The way you listen is telling, a compass that points to the true focus of your attention. For good listeners, that needle points to the person talking. For bad listeners, that needle points to themselves.
The thing is that it’s really obvious. Great listening requires you to show that it’s happening, and that it’s happening sincerely. Much of that sincere communication comes down to lighting up to show “message received”. Instead, some people fall into a bad habit of putting on a show of listening, mumbling sounds of non-contextual agreement, or interrupting with “yes, but —”, or pretending to be attentive but mishearing everything.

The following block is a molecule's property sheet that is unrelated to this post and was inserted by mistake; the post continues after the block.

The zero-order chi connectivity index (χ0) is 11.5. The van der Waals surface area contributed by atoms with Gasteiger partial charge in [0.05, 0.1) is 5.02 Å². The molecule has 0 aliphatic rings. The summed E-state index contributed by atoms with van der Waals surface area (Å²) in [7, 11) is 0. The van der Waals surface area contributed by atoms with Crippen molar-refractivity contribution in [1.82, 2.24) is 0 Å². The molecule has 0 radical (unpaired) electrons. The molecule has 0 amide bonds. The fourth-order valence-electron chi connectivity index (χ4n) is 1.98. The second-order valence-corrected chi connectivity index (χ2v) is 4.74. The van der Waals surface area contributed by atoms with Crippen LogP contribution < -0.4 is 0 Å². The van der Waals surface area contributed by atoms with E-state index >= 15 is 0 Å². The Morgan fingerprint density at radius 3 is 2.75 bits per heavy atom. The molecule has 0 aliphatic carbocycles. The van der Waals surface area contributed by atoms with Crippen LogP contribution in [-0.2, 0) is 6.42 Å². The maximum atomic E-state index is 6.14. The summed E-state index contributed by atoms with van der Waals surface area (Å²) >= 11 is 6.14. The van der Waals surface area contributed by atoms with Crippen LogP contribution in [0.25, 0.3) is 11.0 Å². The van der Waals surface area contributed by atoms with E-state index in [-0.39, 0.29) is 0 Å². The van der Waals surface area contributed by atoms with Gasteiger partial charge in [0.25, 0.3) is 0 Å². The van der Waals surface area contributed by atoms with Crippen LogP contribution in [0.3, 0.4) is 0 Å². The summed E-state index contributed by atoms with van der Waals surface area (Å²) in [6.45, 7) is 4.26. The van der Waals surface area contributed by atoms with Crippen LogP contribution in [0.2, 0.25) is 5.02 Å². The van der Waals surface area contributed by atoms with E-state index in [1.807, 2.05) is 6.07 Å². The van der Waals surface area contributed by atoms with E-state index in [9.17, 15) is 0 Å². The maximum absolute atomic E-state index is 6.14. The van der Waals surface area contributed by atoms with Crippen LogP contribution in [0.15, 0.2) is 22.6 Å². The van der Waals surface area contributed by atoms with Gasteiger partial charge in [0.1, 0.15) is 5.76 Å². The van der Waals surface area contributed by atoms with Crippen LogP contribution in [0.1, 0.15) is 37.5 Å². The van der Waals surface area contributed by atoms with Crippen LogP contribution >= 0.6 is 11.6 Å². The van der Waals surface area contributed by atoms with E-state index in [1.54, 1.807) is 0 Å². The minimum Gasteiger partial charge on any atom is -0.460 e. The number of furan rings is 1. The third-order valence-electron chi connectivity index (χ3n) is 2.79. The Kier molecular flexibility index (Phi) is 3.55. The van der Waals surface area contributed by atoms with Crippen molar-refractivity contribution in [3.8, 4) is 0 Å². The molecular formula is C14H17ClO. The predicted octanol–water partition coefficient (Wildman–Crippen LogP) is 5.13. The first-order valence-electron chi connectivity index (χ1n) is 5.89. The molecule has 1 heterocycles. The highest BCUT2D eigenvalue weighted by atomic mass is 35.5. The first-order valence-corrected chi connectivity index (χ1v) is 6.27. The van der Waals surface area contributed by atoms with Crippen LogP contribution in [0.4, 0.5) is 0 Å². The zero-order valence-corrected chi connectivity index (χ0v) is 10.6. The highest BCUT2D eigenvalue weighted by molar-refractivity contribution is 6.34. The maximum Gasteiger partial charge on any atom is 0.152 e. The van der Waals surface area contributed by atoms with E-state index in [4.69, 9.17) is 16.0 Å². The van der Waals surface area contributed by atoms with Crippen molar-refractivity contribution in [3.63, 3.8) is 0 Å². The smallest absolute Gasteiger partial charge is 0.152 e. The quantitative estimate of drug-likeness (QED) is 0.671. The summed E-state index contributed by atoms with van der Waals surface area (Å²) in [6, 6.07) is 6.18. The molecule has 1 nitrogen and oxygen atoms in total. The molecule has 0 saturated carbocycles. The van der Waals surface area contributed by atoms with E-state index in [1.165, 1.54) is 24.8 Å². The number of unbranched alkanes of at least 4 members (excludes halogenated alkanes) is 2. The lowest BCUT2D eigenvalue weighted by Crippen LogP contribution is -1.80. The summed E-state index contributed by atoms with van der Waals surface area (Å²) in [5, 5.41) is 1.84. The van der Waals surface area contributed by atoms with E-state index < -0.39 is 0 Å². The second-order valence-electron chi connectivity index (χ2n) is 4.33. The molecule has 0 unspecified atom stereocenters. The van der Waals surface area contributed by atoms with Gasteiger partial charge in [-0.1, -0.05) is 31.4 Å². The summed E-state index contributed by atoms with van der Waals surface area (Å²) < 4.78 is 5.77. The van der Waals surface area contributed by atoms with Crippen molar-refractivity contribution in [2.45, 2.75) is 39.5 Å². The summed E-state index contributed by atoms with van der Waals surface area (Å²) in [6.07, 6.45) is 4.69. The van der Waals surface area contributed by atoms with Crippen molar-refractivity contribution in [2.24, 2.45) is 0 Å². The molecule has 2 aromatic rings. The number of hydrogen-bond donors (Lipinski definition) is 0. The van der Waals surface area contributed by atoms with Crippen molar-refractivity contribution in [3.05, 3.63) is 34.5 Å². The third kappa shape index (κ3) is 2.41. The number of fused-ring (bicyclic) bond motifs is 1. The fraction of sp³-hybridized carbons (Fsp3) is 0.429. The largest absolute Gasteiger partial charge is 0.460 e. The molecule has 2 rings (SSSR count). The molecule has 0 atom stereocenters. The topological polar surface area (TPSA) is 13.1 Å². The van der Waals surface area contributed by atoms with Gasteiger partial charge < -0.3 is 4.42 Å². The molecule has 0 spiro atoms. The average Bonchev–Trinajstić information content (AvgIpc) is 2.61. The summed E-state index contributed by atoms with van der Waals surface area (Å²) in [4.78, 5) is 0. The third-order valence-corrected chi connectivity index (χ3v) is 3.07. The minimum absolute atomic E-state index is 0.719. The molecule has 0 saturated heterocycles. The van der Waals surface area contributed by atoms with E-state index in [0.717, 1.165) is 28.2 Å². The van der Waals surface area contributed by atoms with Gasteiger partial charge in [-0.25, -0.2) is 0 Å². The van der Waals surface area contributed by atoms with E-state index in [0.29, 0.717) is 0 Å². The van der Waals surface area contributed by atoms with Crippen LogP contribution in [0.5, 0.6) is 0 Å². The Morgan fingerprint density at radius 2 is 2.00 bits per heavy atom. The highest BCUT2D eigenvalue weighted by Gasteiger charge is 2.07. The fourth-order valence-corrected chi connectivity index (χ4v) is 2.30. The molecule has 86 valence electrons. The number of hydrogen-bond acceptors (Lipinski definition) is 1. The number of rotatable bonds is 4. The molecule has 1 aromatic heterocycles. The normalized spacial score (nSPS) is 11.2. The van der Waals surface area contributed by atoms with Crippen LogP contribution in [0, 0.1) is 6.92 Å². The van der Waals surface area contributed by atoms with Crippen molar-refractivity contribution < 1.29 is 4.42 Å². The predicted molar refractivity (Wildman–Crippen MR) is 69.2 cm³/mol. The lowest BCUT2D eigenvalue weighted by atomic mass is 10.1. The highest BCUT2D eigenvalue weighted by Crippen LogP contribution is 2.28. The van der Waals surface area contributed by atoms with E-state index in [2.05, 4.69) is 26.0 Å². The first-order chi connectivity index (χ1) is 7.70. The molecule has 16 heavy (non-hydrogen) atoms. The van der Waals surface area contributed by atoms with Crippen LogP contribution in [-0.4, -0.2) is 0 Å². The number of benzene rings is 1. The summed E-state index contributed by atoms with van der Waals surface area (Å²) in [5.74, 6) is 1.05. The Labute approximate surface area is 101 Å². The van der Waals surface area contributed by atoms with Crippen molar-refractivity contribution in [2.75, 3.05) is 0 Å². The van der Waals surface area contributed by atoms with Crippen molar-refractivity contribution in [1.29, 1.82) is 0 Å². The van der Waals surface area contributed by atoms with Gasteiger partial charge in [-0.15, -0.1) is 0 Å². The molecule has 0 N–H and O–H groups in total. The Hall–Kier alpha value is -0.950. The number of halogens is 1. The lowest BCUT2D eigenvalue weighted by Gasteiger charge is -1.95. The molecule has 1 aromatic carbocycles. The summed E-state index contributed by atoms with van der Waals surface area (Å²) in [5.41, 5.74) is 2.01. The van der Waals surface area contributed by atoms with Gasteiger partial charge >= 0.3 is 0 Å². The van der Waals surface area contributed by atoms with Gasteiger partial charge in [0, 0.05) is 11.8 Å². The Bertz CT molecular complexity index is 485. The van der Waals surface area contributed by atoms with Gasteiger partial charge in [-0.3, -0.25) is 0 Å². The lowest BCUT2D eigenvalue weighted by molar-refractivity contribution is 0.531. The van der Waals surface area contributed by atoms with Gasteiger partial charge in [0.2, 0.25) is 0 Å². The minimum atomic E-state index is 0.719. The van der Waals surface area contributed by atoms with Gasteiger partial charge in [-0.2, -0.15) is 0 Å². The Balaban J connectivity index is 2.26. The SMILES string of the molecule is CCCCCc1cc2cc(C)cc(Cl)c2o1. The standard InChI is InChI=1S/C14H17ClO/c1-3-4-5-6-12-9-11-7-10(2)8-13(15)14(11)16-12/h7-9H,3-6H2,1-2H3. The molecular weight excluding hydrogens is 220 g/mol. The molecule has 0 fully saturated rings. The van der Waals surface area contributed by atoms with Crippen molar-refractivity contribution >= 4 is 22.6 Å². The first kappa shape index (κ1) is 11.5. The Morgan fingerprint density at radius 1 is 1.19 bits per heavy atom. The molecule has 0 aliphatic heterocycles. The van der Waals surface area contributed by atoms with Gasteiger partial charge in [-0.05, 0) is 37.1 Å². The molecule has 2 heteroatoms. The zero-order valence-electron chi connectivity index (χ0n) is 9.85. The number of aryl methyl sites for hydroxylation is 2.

Listening isn’t simply waiting for your turn to say something or show off your brilliance but engaging with what’s being said, building on it, reacting with thoughts and emotions, and showing that you understand or want to know more.
While the art of listening is touted in business, it’s rarely practiced. Bad listening is bad business, and here’s why: